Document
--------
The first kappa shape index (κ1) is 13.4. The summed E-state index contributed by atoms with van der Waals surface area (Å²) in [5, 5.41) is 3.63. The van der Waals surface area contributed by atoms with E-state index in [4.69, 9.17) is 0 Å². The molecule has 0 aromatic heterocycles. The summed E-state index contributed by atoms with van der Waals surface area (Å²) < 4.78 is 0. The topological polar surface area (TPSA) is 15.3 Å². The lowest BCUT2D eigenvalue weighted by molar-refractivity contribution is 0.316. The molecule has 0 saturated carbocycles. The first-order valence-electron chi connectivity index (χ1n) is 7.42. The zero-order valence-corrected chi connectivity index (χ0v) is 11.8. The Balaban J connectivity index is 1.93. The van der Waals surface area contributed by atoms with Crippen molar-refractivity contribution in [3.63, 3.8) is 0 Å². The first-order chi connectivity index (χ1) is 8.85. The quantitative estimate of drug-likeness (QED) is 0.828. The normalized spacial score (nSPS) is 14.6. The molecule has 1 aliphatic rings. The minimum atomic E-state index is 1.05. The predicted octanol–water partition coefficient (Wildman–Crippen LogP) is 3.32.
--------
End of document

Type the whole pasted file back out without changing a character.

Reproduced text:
The first kappa shape index (κ1) is 13.4. The summed E-state index contributed by atoms with van der Waals surface area (Å²) in [5, 5.41) is 3.63. The van der Waals surface area contributed by atoms with E-state index in [4.69, 9.17) is 0 Å². The molecule has 0 aromatic heterocycles. The summed E-state index contributed by atoms with van der Waals surface area (Å²) < 4.78 is 0. The topological polar surface area (TPSA) is 15.3 Å². The lowest BCUT2D eigenvalue weighted by molar-refractivity contribution is 0.316. The molecule has 0 saturated carbocycles. The first-order valence-electron chi connectivity index (χ1n) is 7.42. The zero-order valence-corrected chi connectivity index (χ0v) is 11.8. The Balaban J connectivity index is 1.93. The van der Waals surface area contributed by atoms with Crippen molar-refractivity contribution in [3.63, 3.8) is 0 Å². The first-order chi connectivity index (χ1) is 8.85. The quantitative estimate of drug-likeness (QED) is 0.828. The normalized spacial score (nSPS) is 14.6. The molecule has 1 aliphatic rings. The minimum atomic E-state index is 1.05. The predicted octanol–water partition coefficient (Wildman–Crippen LogP) is 3.32.